Sabi Sabi Safari Lodge remembers how Nelson Mandela won a stand off with an elephant
The centenary of the late civil rights leader and South African president was celebrated this year
The incredible life of Nelson Mandela – trailblazing civil rights leader, political prisoner and South African president – has been well remembered this year, with an international day of celebration on 18 July, or what would have been the late leader's 100th birthday. But apart from his political legacy, many of his friends and citizens remembered Mandela, known as Tata ("father") or Madiba, as a man of the people who perfected a personal touch.
Sabi Sabi private game reserve, a luxury, conservation-focused safari set deep in the African bushveld, knew this well. Commemorating Mandela's centenary, its members of staff shared personal anecdotes of occasions when the former president would visit, hosting meetings or summits in the politically-neutral bush. Jacques Smit, Sabi Sabi's director, told Tempus about the last of these, which took place in 1999 after his time in office.
"Nelson Mandela's last visit was in mid-September 1999 – at this time he had retired from politics to pursue humanitarian initiatives. During this time there was a high-level governmental conference being held at Sabi Sabi Bush Lodge – represented by all major political parties – and Nelson Mandela was to fly in for the day to attend this," he said.
"While we don’t have insight into these meetings, there was certainly at that time discussions happening that would be deemed to be effective for the country as a whole, and it would’ve made sense to the organisers to have a South African game reserve to host these high delegation meetings which would add to the neutrality of all parties involved." >>
Smit says that what the Sabi Sabi staff recall most fondly is Mandela's arrival. As he entered Bush Lodge, members of staff greeted him with traditional songs and dance – only for Madiba to respond in kind. "Nelson Mandela was a man of the people, so while he did not share in detail his thoughts, he certainly made an impact on our staff – as he did on our nation," he said. "It was palpable by the manner in which he immediately broke out into the famous 'Madiba Shuffle' on arrival at Bush Lodge."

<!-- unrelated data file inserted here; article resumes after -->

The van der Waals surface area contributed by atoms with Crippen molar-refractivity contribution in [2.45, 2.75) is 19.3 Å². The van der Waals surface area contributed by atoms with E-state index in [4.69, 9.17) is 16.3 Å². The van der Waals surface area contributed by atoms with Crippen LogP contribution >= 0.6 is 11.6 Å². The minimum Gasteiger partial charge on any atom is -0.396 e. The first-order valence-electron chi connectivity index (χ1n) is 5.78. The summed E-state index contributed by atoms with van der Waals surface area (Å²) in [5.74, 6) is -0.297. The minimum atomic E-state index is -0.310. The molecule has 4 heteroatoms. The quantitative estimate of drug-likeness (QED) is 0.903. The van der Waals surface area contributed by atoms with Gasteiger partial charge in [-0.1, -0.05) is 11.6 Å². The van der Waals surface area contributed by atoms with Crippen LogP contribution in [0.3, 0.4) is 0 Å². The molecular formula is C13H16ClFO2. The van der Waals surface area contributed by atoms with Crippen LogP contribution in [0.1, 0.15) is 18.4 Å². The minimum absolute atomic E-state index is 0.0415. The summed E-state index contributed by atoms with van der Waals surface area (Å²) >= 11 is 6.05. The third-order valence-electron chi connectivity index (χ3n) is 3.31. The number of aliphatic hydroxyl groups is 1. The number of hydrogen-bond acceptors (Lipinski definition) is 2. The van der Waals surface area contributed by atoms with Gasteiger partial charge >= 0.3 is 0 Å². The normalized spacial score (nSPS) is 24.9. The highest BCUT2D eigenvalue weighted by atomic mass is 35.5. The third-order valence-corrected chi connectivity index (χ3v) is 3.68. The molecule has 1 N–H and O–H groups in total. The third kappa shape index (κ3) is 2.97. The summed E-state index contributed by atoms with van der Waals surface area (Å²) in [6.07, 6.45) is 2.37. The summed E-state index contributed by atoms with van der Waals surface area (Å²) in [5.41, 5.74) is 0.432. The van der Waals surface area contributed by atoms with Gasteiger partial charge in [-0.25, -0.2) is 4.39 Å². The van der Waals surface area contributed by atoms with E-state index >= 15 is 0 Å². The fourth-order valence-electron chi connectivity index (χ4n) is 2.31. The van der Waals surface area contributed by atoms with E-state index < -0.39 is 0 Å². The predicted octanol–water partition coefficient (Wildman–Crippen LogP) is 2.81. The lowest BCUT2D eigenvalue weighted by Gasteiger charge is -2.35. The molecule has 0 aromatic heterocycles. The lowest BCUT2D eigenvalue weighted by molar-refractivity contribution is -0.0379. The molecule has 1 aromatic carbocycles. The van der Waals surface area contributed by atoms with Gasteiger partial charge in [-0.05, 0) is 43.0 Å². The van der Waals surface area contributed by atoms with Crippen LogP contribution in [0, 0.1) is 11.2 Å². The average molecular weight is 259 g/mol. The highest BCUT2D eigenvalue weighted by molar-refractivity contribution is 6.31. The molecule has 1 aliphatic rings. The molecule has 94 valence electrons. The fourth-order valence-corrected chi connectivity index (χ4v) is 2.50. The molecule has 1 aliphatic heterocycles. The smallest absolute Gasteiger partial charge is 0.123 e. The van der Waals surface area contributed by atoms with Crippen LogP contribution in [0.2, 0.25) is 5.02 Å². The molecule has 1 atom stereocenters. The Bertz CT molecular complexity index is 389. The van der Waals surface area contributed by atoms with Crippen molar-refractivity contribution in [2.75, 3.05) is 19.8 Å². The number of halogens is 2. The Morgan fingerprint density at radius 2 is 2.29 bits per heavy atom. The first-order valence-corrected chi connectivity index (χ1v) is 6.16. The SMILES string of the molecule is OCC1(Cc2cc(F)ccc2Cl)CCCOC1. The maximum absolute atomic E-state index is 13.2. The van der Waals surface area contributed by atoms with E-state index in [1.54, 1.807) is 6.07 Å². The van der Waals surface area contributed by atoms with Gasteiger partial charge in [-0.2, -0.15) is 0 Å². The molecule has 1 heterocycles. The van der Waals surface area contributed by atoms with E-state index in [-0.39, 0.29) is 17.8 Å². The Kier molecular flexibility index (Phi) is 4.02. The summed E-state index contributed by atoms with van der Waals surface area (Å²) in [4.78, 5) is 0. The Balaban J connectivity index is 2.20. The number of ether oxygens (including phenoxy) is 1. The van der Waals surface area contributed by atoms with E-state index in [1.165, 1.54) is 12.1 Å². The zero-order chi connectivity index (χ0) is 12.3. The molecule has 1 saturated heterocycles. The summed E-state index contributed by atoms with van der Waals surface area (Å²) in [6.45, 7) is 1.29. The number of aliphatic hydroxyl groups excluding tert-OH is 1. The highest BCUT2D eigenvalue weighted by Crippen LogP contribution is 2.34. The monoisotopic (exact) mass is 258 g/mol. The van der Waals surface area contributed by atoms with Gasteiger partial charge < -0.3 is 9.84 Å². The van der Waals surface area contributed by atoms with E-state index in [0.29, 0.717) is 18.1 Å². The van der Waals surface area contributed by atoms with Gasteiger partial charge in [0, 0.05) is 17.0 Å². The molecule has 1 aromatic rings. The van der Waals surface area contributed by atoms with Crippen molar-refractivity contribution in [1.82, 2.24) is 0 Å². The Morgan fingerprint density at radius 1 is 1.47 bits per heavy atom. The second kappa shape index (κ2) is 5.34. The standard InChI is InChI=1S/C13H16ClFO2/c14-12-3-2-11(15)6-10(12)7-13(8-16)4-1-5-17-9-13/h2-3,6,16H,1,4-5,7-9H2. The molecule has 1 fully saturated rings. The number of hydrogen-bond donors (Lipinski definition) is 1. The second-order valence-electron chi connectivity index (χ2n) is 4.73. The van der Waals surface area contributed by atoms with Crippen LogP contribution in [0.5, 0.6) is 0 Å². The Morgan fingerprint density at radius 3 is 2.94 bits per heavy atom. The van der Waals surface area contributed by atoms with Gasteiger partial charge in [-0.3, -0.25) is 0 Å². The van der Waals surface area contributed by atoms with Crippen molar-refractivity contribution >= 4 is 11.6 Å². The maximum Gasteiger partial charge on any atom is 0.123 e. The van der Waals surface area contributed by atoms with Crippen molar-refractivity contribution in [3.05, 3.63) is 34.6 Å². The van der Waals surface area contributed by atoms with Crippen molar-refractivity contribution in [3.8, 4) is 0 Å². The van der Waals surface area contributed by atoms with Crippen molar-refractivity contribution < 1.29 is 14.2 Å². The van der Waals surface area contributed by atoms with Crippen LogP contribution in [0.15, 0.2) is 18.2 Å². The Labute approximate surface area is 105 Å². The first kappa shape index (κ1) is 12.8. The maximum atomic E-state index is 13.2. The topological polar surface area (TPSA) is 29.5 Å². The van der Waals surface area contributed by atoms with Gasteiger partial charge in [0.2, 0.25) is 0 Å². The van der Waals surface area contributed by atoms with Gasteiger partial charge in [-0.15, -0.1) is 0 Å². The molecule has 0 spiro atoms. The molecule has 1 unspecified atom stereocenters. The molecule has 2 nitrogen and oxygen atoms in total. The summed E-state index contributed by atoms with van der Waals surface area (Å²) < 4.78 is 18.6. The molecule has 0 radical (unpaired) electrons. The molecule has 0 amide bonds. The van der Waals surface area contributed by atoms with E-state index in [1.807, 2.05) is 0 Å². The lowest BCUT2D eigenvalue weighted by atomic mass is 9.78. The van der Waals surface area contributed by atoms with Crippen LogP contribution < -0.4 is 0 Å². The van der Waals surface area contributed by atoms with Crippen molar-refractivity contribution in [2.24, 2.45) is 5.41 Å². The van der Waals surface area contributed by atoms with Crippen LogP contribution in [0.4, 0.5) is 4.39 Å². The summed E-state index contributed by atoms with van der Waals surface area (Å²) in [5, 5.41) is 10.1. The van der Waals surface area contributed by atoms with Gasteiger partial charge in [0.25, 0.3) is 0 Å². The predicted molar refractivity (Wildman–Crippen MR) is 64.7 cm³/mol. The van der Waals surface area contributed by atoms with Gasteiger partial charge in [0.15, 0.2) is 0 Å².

Then-Operations Manager Michel Girardin shared that his response "sent everybody into raptures". Later, it was Girardin who was on hand to transport Mandela and his security to his helicopter for his departure – at 2pm sharp.
"On descending into the dry riverbed, I saw an elephant bull coming down from the track from the opposite side. This meant one of us had to give way," explained Girardin. Unfortunately for the team's hurry, Sabi Sabi has a strict policy of not disturbing the wildlife in the reserve, which meant they were forced to wait for the elephant to make his move. >>
"Madiba was really anxious that the departure time of 2pm was going to be delayed. He asked me what we were going to do, to which I asked him why the departure time of 2pm was so critical," said Girardin. The answer was Mandela's wife, Graça Machel. "He replied, 'Graça 's son is going in for a knee operation and I want to see him to wish him well before he goes under anaesthetic'. What struck me was that this amazing man, with everyone wanting a piece of him, made the time to focus on the important things in life – family."
Arriving on time, Girardin was delighted to take a photo with the former president. "[He] added that I should send a copy of the photo to him. I remarked that why would he want me to send him a copy, when he had photographs with Queen Elizabeth, Bill Clinton, Fidel Castro – but he insisted and so when the photos were processed I sent him two copies. A few days later an envelope arrived at our head office, addressed to me from Madiba. He had returned one copy of my photo with a personal thank note."
For Smit, this story is just part of what exemplifies why Mandela is held in such high honour today. "[Mandela was] certainly a giant of a man both in stature and in presence," he said. "He emulated hope, justice and equality for all. He was – and still is – a beacon of hope for South Africa and we believe his blueprint will forever be at the forefront of our government. Nelson Mandela was an advocate for all livings being – human and animal – and was instrumental in many conservation efforts that promoted conservation and tourism in South Africa."